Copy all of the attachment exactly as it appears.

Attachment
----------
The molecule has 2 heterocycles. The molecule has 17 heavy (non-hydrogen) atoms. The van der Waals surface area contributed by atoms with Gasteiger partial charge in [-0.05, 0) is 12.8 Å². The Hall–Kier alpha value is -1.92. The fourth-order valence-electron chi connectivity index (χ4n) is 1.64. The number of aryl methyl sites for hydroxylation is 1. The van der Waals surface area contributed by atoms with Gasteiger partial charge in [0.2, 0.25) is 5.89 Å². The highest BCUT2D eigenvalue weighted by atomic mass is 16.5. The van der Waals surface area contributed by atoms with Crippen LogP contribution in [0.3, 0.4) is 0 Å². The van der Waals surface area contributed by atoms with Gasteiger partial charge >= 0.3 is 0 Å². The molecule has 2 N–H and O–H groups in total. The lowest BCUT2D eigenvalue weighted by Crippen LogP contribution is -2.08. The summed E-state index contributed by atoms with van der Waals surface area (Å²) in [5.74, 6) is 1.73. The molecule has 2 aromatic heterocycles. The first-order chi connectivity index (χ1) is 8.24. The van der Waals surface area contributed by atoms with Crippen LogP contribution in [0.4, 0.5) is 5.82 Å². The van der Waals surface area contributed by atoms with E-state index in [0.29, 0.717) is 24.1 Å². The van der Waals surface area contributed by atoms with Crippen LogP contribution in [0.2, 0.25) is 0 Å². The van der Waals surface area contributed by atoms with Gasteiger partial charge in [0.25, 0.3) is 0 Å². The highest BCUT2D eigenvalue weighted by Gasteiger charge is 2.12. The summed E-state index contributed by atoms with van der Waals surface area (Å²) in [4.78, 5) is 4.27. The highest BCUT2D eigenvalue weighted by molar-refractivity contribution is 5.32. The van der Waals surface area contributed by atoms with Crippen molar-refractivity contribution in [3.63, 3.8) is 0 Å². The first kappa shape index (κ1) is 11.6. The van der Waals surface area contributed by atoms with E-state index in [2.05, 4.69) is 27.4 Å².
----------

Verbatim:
The molecule has 2 heterocycles. The molecule has 17 heavy (non-hydrogen) atoms. The van der Waals surface area contributed by atoms with Gasteiger partial charge in [-0.05, 0) is 12.8 Å². The Hall–Kier alpha value is -1.92. The fourth-order valence-electron chi connectivity index (χ4n) is 1.64. The number of aryl methyl sites for hydroxylation is 1. The van der Waals surface area contributed by atoms with Gasteiger partial charge in [0.2, 0.25) is 5.89 Å². The highest BCUT2D eigenvalue weighted by atomic mass is 16.5. The van der Waals surface area contributed by atoms with Crippen LogP contribution in [0.3, 0.4) is 0 Å². The van der Waals surface area contributed by atoms with Gasteiger partial charge >= 0.3 is 0 Å². The molecule has 2 N–H and O–H groups in total. The lowest BCUT2D eigenvalue weighted by Crippen LogP contribution is -2.08. The summed E-state index contributed by atoms with van der Waals surface area (Å²) in [5.74, 6) is 1.73. The molecule has 2 aromatic heterocycles. The first-order chi connectivity index (χ1) is 8.24. The van der Waals surface area contributed by atoms with Crippen LogP contribution in [0.4, 0.5) is 5.82 Å². The van der Waals surface area contributed by atoms with E-state index in [0.29, 0.717) is 24.1 Å². The van der Waals surface area contributed by atoms with Crippen LogP contribution in [0.2, 0.25) is 0 Å². The van der Waals surface area contributed by atoms with Gasteiger partial charge in [0.25, 0.3) is 0 Å². The highest BCUT2D eigenvalue weighted by Gasteiger charge is 2.12. The summed E-state index contributed by atoms with van der Waals surface area (Å²) in [4.78, 5) is 4.27. The highest BCUT2D eigenvalue weighted by molar-refractivity contribution is 5.32. The van der Waals surface area contributed by atoms with Crippen molar-refractivity contribution in [3.63, 3.8) is 0 Å². The first kappa shape index (κ1) is 11.6. The van der Waals surface area contributed by atoms with E-state index in [2.05, 4.69) is 27.4 Å².